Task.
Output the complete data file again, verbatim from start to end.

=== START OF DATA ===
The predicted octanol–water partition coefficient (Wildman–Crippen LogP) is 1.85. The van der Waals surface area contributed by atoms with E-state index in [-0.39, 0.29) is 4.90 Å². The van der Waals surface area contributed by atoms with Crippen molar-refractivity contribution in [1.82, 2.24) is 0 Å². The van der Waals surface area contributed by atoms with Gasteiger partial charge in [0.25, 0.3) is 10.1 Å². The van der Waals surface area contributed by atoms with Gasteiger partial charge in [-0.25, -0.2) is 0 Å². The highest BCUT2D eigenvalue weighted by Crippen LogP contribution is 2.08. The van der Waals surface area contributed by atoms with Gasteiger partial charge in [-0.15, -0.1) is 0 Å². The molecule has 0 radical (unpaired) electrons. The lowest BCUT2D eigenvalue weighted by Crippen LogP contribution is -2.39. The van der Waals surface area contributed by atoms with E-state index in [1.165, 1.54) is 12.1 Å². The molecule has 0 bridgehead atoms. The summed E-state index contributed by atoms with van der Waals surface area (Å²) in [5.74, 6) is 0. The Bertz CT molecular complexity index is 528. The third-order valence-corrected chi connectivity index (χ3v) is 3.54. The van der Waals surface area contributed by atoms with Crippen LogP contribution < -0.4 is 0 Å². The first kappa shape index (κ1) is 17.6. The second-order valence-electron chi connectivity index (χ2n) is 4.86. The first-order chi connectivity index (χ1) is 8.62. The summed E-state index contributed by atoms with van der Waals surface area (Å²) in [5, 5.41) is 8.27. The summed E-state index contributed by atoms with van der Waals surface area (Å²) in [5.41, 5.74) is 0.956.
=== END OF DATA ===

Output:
The predicted octanol–water partition coefficient (Wildman–Crippen LogP) is 1.85. The van der Waals surface area contributed by atoms with E-state index in [-0.39, 0.29) is 4.90 Å². The van der Waals surface area contributed by atoms with Crippen molar-refractivity contribution in [1.82, 2.24) is 0 Å². The van der Waals surface area contributed by atoms with Gasteiger partial charge in [0.25, 0.3) is 10.1 Å². The van der Waals surface area contributed by atoms with Gasteiger partial charge in [-0.25, -0.2) is 0 Å². The highest BCUT2D eigenvalue weighted by Crippen LogP contribution is 2.08. The van der Waals surface area contributed by atoms with Gasteiger partial charge in [-0.15, -0.1) is 0 Å². The molecule has 0 radical (unpaired) electrons. The lowest BCUT2D eigenvalue weighted by Crippen LogP contribution is -2.39. The van der Waals surface area contributed by atoms with E-state index in [1.165, 1.54) is 12.1 Å². The molecule has 0 bridgehead atoms. The summed E-state index contributed by atoms with van der Waals surface area (Å²) in [5.74, 6) is 0. The Bertz CT molecular complexity index is 528. The third-order valence-corrected chi connectivity index (χ3v) is 3.54. The van der Waals surface area contributed by atoms with Crippen LogP contribution < -0.4 is 0 Å². The first kappa shape index (κ1) is 17.6. The second-order valence-electron chi connectivity index (χ2n) is 4.86. The first-order chi connectivity index (χ1) is 8.62. The summed E-state index contributed by atoms with van der Waals surface area (Å²) in [5, 5.41) is 8.27. The summed E-state index contributed by atoms with van der Waals surface area (Å²) in [5.41, 5.74) is 0.956.